Kesselbach, a retired business owner within the telecommunications field and a Past President of his own condominium association, was recruited by Charles in 2004 to assist with website repair and other technical issues for SCCA. After completing these projects, he learned that Charles was seeking retirement and looking for a replacement. He was nominated for the position at the next annual meeting and accepted with pride.
“I do this type of work because I feel the residents of this fine state need to have a voice in what goes on within the state as well as their own communities,” says Kesselbach. “Also, we at SCCA believe that a well-educated association is a much more pleasant and a smoother running association. We are a non-profit organization—we don’t do this for the money. All of our board members are volunteers. Every-thing we do, including the work with all our vendors, is geared toward helping the communities. It’s a win-win situation, and I’m extremely happy with the outcome.”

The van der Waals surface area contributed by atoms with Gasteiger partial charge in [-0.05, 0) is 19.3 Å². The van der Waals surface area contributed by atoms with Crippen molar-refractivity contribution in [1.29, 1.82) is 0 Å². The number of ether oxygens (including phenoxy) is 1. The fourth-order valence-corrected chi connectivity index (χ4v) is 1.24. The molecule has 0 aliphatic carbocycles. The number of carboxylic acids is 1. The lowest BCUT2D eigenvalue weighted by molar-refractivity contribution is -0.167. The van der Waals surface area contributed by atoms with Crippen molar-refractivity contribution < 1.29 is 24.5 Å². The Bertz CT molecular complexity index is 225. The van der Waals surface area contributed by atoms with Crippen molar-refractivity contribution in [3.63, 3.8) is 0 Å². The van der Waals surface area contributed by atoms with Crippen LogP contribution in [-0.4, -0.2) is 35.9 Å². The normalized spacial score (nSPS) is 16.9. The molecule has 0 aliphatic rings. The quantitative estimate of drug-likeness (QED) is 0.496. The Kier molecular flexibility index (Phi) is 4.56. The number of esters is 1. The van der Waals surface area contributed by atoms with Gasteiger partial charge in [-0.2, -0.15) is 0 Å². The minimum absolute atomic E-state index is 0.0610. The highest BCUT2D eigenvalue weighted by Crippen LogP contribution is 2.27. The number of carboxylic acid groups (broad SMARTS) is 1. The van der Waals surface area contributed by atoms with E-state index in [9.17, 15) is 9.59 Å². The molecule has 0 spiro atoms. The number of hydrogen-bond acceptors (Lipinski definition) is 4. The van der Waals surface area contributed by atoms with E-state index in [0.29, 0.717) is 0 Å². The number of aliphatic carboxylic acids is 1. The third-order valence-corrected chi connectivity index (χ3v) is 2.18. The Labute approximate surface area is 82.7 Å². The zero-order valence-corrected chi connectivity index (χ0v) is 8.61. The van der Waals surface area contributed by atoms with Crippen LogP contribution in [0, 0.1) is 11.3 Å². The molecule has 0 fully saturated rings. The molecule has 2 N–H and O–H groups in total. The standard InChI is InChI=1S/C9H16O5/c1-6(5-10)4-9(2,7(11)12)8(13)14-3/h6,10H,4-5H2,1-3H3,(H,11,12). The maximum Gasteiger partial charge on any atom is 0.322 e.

To help promote these concepts, SCCA holds a variety of events for their members, including general membership meetings, a president’s forum, certification programs, and an annual trade show. “The general membership meetings are custom tailored for community association living and are on a wide range of topics that are needed to run an association smoothly and follow all Florida Statutes pertaining to the particular type of association,” says Kessel-bach. “They are open to all of our members, as well as any unit owner at the member communities.”